Mark Poarch is the Chief Executive of BRACE. To visit their website, or to make a donation, go to https://www.alzheimers-brace.org.
When BRACE decided on its slogan – ‘Together We Will Defeat Dementia’ – we knew that every word of it mattered.
It’s easy to be overwhelmed by dementia. Globally, it numbers more people than there are in Spain, and numbers are forecast to treble by 2050, putting them somewhere between Japan and Russia on current population figures. In the UK, depending how you define city boundaries, it is our third largest city at 850,000.
BRACE is quite a small charity, with income typically around £800,000 a year. It would be easy to think that we can’t have much impact at that size, yet we do. For example, we facilitated the clinical trial of one of the only four treatments currently available for people with Alzheimer’s. We also started the research in 2004 that led to a current drug trial that could turn an existing hypertension treatment into one that helps Alzheimer’s patients by slowing the advance of the disease. Other examples of our work include supporting the SW Dementia Brain Bank, a crucial resource for much of the laboratory research that is happening, or helping to create the Bristol Brain Centre, an NHS clinic which is also a major clinical research centre.
But this isn’t about blowing our own trumpet. The key word in our slogan is ‘together’. There are a few large charities and, of course, public bodies involved in tackling dementia, plus a larger number of smaller organisations. This is true, not just of the UK, but of many countries around the world. Most are concerned with care, some with campaigning, and relatively few with medical research.
The important thing is that we work together and value one another’s contribution. I was therefore delighted to be asked by Unforgettable to provide a blog for their excellent website. It is an opportunity to connect with more people and build the alliance against dementia that little bit more.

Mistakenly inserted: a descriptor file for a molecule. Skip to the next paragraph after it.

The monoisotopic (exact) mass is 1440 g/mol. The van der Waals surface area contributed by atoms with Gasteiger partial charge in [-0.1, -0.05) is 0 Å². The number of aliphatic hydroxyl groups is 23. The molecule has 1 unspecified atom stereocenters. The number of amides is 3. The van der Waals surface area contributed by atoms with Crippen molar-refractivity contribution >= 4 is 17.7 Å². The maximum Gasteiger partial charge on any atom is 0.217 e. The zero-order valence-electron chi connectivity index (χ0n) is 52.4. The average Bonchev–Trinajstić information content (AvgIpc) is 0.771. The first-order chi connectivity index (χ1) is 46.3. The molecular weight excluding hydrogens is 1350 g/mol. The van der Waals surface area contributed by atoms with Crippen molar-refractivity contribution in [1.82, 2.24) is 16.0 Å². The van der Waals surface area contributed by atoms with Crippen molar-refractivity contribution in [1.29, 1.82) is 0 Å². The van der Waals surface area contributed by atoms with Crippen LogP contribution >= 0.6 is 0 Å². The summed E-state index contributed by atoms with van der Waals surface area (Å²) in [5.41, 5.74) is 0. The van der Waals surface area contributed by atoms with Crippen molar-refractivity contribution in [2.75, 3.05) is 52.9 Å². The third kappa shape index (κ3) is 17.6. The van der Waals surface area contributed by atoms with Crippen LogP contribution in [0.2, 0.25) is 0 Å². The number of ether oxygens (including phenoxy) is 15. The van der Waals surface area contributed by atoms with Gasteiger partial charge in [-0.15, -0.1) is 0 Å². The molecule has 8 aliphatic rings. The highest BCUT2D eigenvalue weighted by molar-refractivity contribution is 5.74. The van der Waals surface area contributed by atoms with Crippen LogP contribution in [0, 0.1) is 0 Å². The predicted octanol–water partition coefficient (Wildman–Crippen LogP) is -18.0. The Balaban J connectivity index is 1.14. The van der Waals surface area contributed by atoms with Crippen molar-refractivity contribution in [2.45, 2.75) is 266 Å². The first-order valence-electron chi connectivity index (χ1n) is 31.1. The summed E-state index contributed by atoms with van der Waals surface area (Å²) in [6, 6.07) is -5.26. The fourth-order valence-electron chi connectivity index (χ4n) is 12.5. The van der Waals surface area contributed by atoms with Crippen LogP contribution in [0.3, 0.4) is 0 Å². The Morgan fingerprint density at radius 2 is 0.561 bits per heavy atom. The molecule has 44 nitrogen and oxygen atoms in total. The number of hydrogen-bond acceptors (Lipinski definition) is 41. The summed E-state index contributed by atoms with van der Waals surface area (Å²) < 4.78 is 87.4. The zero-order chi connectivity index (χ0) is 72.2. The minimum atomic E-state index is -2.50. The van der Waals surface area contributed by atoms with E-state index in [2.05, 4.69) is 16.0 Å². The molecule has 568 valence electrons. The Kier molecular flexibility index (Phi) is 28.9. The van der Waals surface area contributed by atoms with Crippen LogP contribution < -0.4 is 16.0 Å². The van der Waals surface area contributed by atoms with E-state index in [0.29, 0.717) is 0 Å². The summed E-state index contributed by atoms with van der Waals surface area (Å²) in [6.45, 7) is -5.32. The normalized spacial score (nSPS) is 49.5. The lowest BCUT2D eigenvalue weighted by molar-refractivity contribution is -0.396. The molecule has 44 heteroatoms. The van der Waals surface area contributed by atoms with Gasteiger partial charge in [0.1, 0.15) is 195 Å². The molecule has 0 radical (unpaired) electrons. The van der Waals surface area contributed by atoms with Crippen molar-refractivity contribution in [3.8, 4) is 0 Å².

Although we fund medical research, an increasingly important part of our work is providing opportunities for people to meet and inspire one another. Our annual conference is packed with people confronting dementia in different ways; scientists, doctors, carers, care managers, campaigners, solicitors, designers and – last but hardly least – people who are themselves living with the condition. Bringing them together creates such energy and exciting potential.
If you are someone who wants to support a dementia charity, you have many to choose from. If your focus is helping those who are living with dementia right now, there could be a small independent charity near you, or a local activity of the Alzheimer’s Society.
If your focus is research, trying to make sure life is better for the next generation and that dementia doesn’t become three Spains by 2050, the range of options is smaller. I hope you will have a look at our website to see if you like what we are doing. There are other charities funding research, however, and you need to make sure that the one you support is a good fit for your own priorities.
None of us can fight this battle alone, and it is hugely encouraging that there are so many people working so hard to support those living with dementia and looking for the answers that will spare others from dementia in future. Together, and only together, will we defeat dementia.